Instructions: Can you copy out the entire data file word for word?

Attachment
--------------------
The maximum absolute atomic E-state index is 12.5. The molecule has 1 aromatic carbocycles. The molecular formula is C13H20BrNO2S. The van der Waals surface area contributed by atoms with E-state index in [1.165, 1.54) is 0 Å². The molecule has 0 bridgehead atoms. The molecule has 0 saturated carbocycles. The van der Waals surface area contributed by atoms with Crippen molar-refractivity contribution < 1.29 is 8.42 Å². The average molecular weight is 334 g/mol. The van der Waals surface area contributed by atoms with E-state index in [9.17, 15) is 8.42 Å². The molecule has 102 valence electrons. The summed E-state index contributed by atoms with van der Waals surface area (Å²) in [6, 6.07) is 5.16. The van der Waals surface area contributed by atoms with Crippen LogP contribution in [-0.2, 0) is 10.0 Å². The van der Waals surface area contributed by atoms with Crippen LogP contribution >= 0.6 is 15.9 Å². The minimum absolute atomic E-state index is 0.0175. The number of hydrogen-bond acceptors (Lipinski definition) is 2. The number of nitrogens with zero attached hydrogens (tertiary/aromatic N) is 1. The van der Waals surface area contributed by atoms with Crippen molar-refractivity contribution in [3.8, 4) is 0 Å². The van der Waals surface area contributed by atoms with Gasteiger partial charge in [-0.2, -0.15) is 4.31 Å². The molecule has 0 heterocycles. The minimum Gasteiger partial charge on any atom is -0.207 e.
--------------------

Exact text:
The maximum absolute atomic E-state index is 12.5. The molecule has 1 aromatic carbocycles. The molecular formula is C13H20BrNO2S. The van der Waals surface area contributed by atoms with E-state index in [1.165, 1.54) is 0 Å². The molecule has 0 bridgehead atoms. The molecule has 0 saturated carbocycles. The van der Waals surface area contributed by atoms with Crippen molar-refractivity contribution < 1.29 is 8.42 Å². The average molecular weight is 334 g/mol. The van der Waals surface area contributed by atoms with E-state index in [9.17, 15) is 8.42 Å². The molecule has 102 valence electrons. The summed E-state index contributed by atoms with van der Waals surface area (Å²) in [6, 6.07) is 5.16. The van der Waals surface area contributed by atoms with Crippen LogP contribution in [-0.2, 0) is 10.0 Å². The van der Waals surface area contributed by atoms with Crippen LogP contribution >= 0.6 is 15.9 Å². The minimum absolute atomic E-state index is 0.0175. The number of hydrogen-bond acceptors (Lipinski definition) is 2. The number of nitrogens with zero attached hydrogens (tertiary/aromatic N) is 1. The van der Waals surface area contributed by atoms with Crippen molar-refractivity contribution in [3.8, 4) is 0 Å². The van der Waals surface area contributed by atoms with Gasteiger partial charge in [-0.2, -0.15) is 4.31 Å². The molecule has 0 heterocycles. The minimum Gasteiger partial charge on any atom is -0.207 e.